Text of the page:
Orcas sink yacht in Strait of Gibraltar in latest incident of killer whales attacking boats

Orcas sink yacht in Strait of Gibraltar in latest incident of killer whales attacking boats

A pod of orcas has sunk a sailing yacht near the Strait of Gibraltar in the latest incident of killer whales attacking boats in these waters.

The orcas reportedly started attacking the yacht, Alboran Cognac, at around 9am local time on Sunday and sank it soon after.

Spain’s maritime rescue service said on Monday that the yacht measured about 15m in length and had two passengers onboard.

The passengers felt sudden blows to the hull and rudder before water started seeping into the vessel. They made a call to the rescue service but were quickly found by an oil tanker and transported to safety.

This was the latest in a series of attacks by orcas in the Strait of Gibraltar.

Marine experts believe it is a subpopulation of about 15 orcas known as "Gladis” that is carrying out these attacks.

They are uncertain about the motive behind the attacks, however, with theories ranging from playful curiosity to competition for prey, particularly bluefin tuna.

Despite being referred to as killer whales, orcas belong to the dolphin family. They can grow up to eight metres long and weigh up to six tonnes.

Since May 2020, when attacks by orcas on ships in the region were first reported, research group GT Atlantic Orca, which monitors populations of the Iberian orcas, has documented nearly 700 such incidents.

In November last year, the crew of a yacht called Grazie Mamma faced a 45-minute ordeal when a pod of orcas targeted the boat’s rudder, causing it to sink in the Strait of Gibraltar. The crew members were rescued safely.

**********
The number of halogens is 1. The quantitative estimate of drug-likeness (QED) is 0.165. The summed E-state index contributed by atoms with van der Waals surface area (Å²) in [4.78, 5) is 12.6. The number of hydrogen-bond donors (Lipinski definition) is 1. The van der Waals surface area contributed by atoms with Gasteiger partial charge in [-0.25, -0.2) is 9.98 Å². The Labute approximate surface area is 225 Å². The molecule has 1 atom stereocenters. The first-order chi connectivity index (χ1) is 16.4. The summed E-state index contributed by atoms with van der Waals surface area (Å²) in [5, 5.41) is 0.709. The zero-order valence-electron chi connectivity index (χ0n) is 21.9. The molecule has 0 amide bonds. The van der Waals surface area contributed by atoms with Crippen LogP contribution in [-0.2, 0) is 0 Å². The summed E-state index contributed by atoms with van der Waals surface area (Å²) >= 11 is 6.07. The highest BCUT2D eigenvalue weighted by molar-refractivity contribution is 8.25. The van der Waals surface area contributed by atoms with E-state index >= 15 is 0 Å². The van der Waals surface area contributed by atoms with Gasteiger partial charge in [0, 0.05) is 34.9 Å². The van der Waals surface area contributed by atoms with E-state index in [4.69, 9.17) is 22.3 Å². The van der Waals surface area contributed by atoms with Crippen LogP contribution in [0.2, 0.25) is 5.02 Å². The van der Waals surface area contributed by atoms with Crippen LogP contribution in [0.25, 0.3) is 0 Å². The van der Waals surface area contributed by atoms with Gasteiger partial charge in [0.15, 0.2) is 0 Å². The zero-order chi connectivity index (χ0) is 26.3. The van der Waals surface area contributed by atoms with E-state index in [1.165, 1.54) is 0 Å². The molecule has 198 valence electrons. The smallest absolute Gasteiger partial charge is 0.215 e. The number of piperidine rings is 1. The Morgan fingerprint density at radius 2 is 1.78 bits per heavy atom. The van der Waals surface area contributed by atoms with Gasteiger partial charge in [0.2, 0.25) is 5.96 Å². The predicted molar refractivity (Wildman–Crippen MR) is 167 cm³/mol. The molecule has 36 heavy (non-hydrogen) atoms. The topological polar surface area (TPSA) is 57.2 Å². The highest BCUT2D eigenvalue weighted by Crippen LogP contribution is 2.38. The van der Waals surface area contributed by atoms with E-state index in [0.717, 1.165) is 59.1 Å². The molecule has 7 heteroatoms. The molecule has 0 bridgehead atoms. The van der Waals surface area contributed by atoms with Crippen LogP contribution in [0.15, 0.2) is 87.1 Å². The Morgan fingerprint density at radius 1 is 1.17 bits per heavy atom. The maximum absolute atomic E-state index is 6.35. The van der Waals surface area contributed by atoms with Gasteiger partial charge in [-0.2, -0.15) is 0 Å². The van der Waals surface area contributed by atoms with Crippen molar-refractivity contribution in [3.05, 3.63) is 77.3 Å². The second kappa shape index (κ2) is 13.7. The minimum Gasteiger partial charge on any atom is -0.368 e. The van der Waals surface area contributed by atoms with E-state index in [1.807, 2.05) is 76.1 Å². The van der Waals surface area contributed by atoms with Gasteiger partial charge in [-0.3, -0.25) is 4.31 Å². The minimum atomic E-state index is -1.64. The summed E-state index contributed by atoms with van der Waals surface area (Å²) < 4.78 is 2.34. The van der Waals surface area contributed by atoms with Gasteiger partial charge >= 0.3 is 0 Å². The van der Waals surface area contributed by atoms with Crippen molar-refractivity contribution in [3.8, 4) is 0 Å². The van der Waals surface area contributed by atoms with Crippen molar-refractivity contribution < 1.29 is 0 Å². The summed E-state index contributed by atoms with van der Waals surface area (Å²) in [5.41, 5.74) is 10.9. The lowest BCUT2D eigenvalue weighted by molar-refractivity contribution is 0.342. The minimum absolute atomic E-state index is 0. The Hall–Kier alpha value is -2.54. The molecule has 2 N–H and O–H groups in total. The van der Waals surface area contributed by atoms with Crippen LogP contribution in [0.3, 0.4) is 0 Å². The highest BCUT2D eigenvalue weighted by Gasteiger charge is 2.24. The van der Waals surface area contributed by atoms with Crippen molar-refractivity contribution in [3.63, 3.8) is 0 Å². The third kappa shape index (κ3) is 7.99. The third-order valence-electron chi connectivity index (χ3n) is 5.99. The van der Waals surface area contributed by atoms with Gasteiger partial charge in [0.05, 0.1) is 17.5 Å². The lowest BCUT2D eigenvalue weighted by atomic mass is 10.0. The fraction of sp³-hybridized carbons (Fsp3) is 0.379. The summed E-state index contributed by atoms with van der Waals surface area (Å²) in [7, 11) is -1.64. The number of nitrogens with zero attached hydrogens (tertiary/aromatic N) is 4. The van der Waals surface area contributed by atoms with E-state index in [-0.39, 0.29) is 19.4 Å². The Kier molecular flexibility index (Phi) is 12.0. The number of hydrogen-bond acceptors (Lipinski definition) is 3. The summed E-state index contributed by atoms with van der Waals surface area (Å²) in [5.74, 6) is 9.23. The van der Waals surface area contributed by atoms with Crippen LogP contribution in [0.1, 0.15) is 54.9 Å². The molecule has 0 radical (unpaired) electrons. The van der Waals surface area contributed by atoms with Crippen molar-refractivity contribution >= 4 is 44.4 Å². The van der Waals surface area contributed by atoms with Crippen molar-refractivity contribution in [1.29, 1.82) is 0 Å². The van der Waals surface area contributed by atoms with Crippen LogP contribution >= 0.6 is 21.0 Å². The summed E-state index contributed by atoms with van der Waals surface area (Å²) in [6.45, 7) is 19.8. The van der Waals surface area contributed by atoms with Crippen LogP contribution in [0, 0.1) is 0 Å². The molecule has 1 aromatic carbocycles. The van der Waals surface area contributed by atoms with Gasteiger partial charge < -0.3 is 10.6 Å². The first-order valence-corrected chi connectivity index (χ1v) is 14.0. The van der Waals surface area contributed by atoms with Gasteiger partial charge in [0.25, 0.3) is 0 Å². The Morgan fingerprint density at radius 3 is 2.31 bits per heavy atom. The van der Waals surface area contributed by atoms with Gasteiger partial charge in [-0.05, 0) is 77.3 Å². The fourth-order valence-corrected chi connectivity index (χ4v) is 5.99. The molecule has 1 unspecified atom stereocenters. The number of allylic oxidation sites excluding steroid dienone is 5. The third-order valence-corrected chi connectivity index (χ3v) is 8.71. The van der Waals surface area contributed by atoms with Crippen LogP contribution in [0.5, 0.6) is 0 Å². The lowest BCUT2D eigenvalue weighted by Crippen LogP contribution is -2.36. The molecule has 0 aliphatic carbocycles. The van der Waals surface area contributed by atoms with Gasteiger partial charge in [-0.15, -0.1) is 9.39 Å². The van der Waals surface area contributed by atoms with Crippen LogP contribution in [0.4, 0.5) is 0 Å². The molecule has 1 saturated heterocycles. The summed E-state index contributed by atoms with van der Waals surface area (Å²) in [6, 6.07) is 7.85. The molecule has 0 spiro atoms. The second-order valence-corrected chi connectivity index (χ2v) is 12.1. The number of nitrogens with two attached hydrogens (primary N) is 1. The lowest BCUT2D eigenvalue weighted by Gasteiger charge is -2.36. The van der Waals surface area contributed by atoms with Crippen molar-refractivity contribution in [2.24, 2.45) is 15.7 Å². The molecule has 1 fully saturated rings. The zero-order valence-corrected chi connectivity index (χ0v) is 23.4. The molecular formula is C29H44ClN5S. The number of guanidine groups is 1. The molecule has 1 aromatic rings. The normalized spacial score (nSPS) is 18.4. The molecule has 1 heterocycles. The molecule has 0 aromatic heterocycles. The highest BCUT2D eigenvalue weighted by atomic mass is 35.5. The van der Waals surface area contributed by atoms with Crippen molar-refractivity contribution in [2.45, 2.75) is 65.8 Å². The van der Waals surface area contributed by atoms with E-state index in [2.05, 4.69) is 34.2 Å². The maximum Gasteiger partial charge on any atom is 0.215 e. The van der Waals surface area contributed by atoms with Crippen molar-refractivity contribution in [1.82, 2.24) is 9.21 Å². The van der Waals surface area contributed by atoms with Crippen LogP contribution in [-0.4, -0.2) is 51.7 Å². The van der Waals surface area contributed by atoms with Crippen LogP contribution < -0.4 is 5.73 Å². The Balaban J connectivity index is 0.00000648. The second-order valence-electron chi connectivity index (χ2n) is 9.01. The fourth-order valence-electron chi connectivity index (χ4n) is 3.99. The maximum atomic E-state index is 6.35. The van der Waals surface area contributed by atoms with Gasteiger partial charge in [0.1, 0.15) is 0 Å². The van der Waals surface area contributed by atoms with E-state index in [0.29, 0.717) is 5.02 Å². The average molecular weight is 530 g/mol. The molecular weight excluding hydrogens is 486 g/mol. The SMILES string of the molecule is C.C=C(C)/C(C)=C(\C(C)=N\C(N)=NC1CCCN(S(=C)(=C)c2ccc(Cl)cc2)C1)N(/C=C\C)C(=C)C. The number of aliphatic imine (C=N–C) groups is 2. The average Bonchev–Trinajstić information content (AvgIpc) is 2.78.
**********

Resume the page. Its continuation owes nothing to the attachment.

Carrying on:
At the time experts wondered whether there was a more complex reason like trauma or revenge behind the attacks.

Some researchers said it may be that the orcas like the feel of the rudder. “What we think is that they’re asking to have the propeller in the face,” Renaud de Stephanis, president at the CIRCE Conservation Information and Research in Spain, said in an interview with NPR last year.

He added that when they encounter a sailboat without its engine on, “they get kind of frustrated and that’s why they break the rudder”.

Another hypothesis suggests that the behaviour might stem from a form of revenge possibly triggered by past traumatic encounters with fishing boats.

“I definitely think orcas are capable of complex emotions like revenge,” Monika Wieland Shields, director of the Orca Behavior Institute previously told NPR.

She said she doesn’t think “we can completely rule it out”.

Additional reporting with agencies